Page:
Most of us have experienced sticker shock when we’ve gone to a pharmacy to pick up a prescribed drug. Most people have no clue how much some of their prescriptions really cost because they have them covered by their healthcare plans. They go to the pharmacy, pay their co-pay and go on their merry way. Those that do not have healthcare coverage for prescriptions are the ones that are shocked at how much a prescription can cost. Then you have those with conditions or illnesses that require prescriptions that are not covered by their healthcare plan.
Some years ago, I worked with a man who was battling leukemia. Most of the standard treatments did not work and his doctors convinced him to try a new drug which was not covered by our healthcare plan. When he went to pick up the prescription, it cost him over $3,000 for a two week supply. Sadly, that new drug didn’t help either and he died a couple months, but not after spending tens of thousands of dollars just on prescriptions.
We’ve heard a lot on the news over the past year or two about the high cost of some important drugs and in many cases, the pharmaceutical companies justify the high cost by saying that it took millions of dollars to develop, test and get the drug approved. Not to necessarily defend the pharmaceutical companies, but it does take a lot of time and money to develop, test and then get approval from the FDA before a company can ever market their drug and try to recoup the costs. If you want to know what it takes to get FDA approval, I suggest you go the FDA website and see for yourself. It’s quite a process.
Once a drug has been tested and finally achieves FDA approval, most of us believe the drug is now safe to take for the prescribed medical condition it’s designed to treat. But that may be a dangerous misconception.
Researchers at Yale University led a research study to determine just how safe FDA approved drugs are and their findings may shock you and make you hesitate the next time your doctor writes you a prescription.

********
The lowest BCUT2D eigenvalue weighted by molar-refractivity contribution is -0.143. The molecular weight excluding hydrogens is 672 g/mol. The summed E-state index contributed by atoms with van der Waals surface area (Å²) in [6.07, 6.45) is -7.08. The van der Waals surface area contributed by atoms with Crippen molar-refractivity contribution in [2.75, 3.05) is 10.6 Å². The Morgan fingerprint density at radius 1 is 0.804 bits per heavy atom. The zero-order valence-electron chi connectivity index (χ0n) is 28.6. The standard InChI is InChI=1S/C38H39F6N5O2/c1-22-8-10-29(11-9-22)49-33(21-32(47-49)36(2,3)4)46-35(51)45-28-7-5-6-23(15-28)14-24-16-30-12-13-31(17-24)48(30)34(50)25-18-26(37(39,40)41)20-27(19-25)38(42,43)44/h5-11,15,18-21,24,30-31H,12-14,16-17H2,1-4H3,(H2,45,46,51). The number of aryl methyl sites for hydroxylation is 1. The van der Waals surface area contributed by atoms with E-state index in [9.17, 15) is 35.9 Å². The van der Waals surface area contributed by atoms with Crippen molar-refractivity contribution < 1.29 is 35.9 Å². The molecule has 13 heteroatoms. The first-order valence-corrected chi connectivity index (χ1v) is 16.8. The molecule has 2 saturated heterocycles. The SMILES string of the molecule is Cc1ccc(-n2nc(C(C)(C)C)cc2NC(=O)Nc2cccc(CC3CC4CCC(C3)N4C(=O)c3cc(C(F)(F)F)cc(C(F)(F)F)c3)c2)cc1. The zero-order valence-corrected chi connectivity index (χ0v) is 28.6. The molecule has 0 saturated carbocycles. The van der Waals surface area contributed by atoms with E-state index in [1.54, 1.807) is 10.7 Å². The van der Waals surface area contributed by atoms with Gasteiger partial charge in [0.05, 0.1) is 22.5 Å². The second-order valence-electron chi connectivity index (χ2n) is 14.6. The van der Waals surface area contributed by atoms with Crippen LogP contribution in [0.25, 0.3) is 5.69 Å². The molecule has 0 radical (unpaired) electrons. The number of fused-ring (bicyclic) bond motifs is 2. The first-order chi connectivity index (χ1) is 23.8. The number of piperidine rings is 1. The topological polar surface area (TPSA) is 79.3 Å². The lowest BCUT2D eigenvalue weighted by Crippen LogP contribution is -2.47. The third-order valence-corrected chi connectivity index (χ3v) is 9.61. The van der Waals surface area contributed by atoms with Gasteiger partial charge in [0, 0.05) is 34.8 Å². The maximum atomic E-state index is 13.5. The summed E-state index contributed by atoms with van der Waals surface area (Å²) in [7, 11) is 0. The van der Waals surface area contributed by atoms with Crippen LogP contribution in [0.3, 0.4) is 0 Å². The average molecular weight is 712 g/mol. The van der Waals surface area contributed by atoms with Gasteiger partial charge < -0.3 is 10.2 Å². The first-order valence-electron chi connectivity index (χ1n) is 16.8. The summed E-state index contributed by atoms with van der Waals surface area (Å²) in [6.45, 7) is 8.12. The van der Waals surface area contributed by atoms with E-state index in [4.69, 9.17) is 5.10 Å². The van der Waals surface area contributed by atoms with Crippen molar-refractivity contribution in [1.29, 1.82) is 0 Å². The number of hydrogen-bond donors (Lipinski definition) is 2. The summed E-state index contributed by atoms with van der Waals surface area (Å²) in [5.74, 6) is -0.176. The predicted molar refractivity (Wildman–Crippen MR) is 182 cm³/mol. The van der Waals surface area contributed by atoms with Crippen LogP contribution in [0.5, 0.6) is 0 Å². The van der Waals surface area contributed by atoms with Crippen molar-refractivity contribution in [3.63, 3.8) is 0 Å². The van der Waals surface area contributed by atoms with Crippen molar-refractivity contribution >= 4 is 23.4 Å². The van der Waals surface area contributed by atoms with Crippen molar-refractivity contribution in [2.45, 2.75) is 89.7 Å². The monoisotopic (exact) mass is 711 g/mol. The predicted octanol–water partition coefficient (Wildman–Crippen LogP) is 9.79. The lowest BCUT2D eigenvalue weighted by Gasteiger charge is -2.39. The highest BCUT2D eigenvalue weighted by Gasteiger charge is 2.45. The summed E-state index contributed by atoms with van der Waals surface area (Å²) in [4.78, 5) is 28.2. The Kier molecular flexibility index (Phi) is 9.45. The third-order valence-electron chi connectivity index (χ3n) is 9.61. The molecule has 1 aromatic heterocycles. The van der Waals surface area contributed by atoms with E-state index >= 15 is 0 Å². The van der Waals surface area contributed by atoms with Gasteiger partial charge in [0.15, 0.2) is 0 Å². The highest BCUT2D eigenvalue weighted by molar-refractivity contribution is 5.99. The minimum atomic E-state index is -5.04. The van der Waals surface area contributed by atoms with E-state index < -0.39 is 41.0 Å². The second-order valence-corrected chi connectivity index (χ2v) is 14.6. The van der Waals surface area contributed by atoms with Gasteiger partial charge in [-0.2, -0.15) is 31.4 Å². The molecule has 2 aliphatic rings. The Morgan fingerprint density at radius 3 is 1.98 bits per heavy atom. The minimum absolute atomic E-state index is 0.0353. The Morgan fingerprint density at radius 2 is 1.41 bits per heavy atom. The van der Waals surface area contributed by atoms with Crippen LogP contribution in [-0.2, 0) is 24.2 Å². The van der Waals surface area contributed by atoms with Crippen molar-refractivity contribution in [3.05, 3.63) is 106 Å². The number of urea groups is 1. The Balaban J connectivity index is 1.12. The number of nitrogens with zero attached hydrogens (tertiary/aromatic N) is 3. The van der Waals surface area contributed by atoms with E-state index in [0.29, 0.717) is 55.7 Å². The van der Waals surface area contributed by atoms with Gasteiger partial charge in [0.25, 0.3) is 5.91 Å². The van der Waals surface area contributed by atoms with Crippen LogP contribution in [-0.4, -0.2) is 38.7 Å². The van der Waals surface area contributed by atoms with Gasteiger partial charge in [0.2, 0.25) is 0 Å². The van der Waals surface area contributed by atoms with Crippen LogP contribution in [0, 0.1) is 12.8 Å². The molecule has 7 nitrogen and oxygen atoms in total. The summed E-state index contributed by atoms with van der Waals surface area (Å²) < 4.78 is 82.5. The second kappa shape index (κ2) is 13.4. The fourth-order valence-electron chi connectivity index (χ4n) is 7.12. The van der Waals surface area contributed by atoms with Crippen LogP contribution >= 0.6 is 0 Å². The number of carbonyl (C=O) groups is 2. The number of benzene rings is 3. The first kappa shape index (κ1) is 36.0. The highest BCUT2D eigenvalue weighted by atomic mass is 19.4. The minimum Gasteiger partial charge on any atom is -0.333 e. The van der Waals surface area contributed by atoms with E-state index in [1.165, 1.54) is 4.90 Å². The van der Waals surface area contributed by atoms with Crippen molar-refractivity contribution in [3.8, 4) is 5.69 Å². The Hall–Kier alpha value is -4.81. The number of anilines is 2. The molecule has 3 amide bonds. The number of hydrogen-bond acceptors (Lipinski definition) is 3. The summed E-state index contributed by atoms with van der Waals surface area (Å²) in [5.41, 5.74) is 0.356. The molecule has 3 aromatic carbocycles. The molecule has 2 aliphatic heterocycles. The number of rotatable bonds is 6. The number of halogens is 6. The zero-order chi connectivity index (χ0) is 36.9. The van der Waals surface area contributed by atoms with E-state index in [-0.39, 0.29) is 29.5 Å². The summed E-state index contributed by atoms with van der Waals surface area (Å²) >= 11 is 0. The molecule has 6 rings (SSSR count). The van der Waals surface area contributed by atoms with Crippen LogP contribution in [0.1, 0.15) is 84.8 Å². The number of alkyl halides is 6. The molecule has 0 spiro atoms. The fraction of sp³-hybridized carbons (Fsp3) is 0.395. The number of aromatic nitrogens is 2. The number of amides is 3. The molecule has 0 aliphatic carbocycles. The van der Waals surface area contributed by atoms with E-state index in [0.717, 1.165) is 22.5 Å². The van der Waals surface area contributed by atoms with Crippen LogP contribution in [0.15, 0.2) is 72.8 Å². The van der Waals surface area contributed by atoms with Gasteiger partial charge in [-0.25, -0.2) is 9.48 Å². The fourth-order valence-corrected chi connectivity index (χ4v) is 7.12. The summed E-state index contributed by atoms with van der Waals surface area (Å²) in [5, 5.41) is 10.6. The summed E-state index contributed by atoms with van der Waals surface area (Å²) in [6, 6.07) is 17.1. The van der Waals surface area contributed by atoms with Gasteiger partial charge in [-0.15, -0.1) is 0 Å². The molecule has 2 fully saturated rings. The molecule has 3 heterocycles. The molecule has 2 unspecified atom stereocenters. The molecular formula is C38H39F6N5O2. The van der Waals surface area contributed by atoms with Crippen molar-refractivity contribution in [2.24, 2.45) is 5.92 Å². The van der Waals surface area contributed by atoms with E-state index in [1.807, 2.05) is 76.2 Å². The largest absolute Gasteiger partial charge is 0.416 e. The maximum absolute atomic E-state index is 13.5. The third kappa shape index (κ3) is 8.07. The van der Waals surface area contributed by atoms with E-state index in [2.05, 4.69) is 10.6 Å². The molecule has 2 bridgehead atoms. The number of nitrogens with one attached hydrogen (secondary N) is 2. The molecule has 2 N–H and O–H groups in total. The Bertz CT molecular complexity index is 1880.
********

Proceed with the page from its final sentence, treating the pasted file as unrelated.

According to a report issued by Yale:
“To assess new drugs for safety and effectiveness, the FDA relies on premarket drug testing and clinical trials. Most of the trials involve fewer than 1,000 patients studied over a period of six months or less, making it difficult to detect safety issues that might be identified once more patients use the drug over a longer time period. To identify factors that might enhance patient safety and regulatory surveillance efforts, the Yale-led team analyzed data on new drugs approved between 2001 and 2010, with follow up through 2017.”
“The research team, led by associate professor of medicine and public health Dr. Joseph Ross, found that 32% of new drugs were flagged for a safety issue after approval. ‘That is very rarely a drug withdrawal, but more commonly a black box warning, or drug safety communication issued by the FDA to let physicians and patients know that new safety information has been determined,’ said Ross.”
“The researchers also identified characteristics of drugs that were more likely to be associated with a safety concern, including biologic therapies and drugs that were approved through the FDA’s accelerated approval pathway.”
The Yale study revealed that 1 in every 3 new drugs approved by the FDA had safety concerns. In addition, they found that more drugs also warranted safety concerns. The really concerning issue is that it’s rare for a drug, once approved to be un-approved and removed from the list.
Whenever my wife or I receive a new prescription, we do a little research on the drug first before we ever start taking it. It has paid off on occasion because my wife does have a reaction to some classes of drugs and have found that she could have a negative reaction to the drug. We notified the doctor who then prescribed something more tolerable to her. Don’t blindly rely on your doctor to know everything. Ultimately, you need to take some responsibility for your health and do a little research when necessary.
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